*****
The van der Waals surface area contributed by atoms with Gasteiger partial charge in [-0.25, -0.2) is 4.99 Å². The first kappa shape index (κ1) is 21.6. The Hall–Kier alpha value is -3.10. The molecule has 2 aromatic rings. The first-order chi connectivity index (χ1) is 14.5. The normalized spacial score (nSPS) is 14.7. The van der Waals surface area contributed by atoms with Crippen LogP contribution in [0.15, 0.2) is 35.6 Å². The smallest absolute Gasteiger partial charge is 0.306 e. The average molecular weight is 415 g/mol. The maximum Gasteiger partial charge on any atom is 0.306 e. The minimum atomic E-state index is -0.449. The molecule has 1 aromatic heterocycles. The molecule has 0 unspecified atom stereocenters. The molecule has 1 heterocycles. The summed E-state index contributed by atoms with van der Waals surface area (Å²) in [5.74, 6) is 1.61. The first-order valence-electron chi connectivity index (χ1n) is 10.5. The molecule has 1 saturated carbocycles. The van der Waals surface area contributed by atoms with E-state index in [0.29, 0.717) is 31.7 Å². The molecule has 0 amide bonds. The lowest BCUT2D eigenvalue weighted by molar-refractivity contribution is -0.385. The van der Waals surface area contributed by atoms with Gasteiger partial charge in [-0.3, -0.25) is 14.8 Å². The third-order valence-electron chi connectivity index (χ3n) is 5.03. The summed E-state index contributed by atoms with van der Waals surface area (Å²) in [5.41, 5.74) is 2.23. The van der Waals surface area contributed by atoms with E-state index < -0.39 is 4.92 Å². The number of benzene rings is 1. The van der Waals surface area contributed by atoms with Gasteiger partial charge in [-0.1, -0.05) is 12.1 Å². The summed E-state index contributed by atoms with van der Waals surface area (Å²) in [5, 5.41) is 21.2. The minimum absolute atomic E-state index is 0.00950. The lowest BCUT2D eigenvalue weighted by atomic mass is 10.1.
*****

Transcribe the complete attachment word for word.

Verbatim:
The van der Waals surface area contributed by atoms with Gasteiger partial charge in [-0.25, -0.2) is 4.99 Å². The first kappa shape index (κ1) is 21.6. The Hall–Kier alpha value is -3.10. The molecule has 2 aromatic rings. The first-order chi connectivity index (χ1) is 14.5. The normalized spacial score (nSPS) is 14.7. The van der Waals surface area contributed by atoms with Crippen LogP contribution in [0.15, 0.2) is 35.6 Å². The smallest absolute Gasteiger partial charge is 0.306 e. The average molecular weight is 415 g/mol. The maximum Gasteiger partial charge on any atom is 0.306 e. The minimum atomic E-state index is -0.449. The molecule has 1 aromatic heterocycles. The molecule has 0 unspecified atom stereocenters. The molecule has 1 heterocycles. The summed E-state index contributed by atoms with van der Waals surface area (Å²) in [5.74, 6) is 1.61. The first-order valence-electron chi connectivity index (χ1n) is 10.5. The molecule has 1 saturated carbocycles. The van der Waals surface area contributed by atoms with E-state index in [0.29, 0.717) is 31.7 Å². The molecule has 0 amide bonds. The lowest BCUT2D eigenvalue weighted by molar-refractivity contribution is -0.385. The van der Waals surface area contributed by atoms with Gasteiger partial charge in [-0.3, -0.25) is 14.8 Å². The third-order valence-electron chi connectivity index (χ3n) is 5.03. The summed E-state index contributed by atoms with van der Waals surface area (Å²) in [5.41, 5.74) is 2.23. The van der Waals surface area contributed by atoms with E-state index < -0.39 is 4.92 Å². The number of benzene rings is 1. The van der Waals surface area contributed by atoms with Gasteiger partial charge in [-0.1, -0.05) is 12.1 Å². The summed E-state index contributed by atoms with van der Waals surface area (Å²) in [5, 5.41) is 21.2. The minimum absolute atomic E-state index is 0.00950. The lowest BCUT2D eigenvalue weighted by atomic mass is 10.1.